There are plenty of publications (including City Pages) that accept tobacco advertising. Take a look at all the posters and ads at the average convenience store. There is still plenty of tobacco adverstising, but in different forms/places. Since 1998, the average youth in the United States is annually exposed to 559 tobacco ads, every adult female 617 advertisements and every African American adult 892 ads.

Kirk the Conservative Jerk
Kirk the Conservative Jerk

If you are the same person as the "spokesperson" in the article above, then your statement of "counteract the billions that tobacco companies pour into all types of advertising,"  clearly is deceptive.  You said "all types", can you point towards any Network TV ad?  Does the Star and Tribune advertise Tobacco?  Pioneer Press?Billboards in Minnesota?"All" means all without exception.

Now you come forth and say; "Since 1998, the average youth in the United States is annually exposed to 559 tobacco ads."  That equates to 1.53 ads per day that the "average" youth is exposed to.  There is NO way that is correct.  Where is this youth exposure coming from?Are they reading Hustler and Playboy daily?I can't remember the last time I saw a tobacco ad other than in a store.You know being exposed to and recognizing something are two different things, and they  have vastly different effects.

Tobacco advertising in general and tobacco exposure through movies/TV might be 1/40 of what it was in the late 70's when I was a child.  Yet the percent of people that use tobacco might not have decreased by 1/2 at the most .   What's wrong?   Why are these anti smoking efforts such a big failure when it comes to the shear numbers over the past 30 years? And I see you chose to shy away from the fact your mission will be denying funding for children's healthcare and education with the elimination of a important tax base.   Am I Right? I mean, that is your ultimate goal, to completely eliminate tobacco use?  Or is it to torture smokers with ever crippling taxes?

I'm also letting people know, when it comes to statistics, a "tobacco ad" is a tobacco ad.  Their is no deciphering between a "pro" tobacco ad and a "anti" tobacco ad.  So when we see commercials stating, "Tobacco companies spent nearly $200 million in Minnesota in 2008", that INCLUDES the cost of "anti" tobacco ads which the tobacco companies also pay for.  Talk about deceptive advertising...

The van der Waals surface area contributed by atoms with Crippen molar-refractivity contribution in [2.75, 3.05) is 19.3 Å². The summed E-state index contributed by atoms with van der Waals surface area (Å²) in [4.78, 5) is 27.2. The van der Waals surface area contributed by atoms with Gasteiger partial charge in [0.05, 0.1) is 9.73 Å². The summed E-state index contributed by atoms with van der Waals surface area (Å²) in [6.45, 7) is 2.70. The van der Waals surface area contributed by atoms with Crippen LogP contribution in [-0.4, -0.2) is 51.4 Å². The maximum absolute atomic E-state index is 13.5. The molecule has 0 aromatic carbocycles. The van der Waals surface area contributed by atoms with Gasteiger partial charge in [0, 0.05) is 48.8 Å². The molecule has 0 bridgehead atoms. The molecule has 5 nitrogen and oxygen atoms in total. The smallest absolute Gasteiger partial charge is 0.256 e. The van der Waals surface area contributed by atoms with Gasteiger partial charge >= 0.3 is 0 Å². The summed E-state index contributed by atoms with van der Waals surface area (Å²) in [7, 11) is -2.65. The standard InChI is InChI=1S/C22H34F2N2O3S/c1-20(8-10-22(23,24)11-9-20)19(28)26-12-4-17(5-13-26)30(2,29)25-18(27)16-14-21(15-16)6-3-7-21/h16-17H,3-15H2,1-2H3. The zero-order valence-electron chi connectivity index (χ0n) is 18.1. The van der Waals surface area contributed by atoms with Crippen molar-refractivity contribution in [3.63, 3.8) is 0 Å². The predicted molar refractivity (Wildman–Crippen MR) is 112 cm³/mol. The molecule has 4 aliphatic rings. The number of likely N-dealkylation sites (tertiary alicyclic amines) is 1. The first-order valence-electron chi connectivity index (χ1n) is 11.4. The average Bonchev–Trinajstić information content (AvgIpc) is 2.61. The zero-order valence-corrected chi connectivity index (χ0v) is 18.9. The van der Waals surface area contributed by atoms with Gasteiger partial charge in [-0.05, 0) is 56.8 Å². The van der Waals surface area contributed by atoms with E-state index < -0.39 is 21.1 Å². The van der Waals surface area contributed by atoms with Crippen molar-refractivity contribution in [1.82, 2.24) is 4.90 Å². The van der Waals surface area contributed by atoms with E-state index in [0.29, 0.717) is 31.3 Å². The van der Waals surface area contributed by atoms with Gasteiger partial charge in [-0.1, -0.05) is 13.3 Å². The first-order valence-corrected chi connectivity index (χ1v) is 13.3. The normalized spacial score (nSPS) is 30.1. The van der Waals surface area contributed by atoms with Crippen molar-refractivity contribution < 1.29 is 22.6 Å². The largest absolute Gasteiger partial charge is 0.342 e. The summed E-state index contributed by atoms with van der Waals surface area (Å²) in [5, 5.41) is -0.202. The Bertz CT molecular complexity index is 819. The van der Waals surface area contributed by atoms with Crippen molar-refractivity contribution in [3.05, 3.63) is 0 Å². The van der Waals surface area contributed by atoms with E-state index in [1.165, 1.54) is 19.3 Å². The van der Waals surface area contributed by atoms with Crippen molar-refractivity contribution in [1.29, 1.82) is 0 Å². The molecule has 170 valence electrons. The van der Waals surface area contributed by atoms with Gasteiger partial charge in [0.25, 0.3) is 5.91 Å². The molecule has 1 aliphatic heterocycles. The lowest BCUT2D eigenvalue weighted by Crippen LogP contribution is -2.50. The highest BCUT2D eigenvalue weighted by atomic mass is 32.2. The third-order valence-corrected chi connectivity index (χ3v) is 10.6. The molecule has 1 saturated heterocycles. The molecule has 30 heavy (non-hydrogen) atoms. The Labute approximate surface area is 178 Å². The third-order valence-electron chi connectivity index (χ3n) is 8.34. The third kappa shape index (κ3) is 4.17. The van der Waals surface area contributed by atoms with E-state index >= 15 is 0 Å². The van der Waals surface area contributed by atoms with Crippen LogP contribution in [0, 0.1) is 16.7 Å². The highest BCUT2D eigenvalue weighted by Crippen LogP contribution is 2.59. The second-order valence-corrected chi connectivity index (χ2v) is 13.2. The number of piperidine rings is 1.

BTW, the no smoking in bars law is in the process of being undone.  The healthy results and healthcare savings that were promised are not there.  But the damage to some business is quite prevalent.  Also, by attacking smokers with taxes, you essentially are attacking the poor.  I believe people making under $50,000 a year make up like 80%+ of the smokers in the country.  Is that your message?  "Tax the poor till they quit smoking." 

But hey, in the end I bet this movement makes you feel important.  The act of hurting one to benefit another.  We all know it most certainly buys you things.  What will you do if everyone quits smoking today?  Hopefully your profession extends to something more than the very thing you wish to eliminate.

amiller92
amiller92

You really can't figure out that "all types" means "all of the types of advertising they do" and not "each and every possible type of advertising?"

What are you, slow?

Guy
Guy

I don't have a whole lot of background information, but it seems to me like the ALA has given MN an "F" in the category of "giving money to the ALA."

Smoker McGee
Smoker McGee

I'd like to see Bob Moffitt mind his on own goddamn business - where's the article on that? The lost productivity claim is absurd, regardless of the context it's used in.

David Foureyes
David Foureyes

Seems this could have been buried unless the headline had been: ALA: "Minnesota Not Smoking Enough."

pizza
pizza

Minnesota should do more to prevent the American Lung Association.

MrE85
MrE85

Where's the love, bro? You might need us some day.

pizza
pizza

If I do I'll ask ya, bro.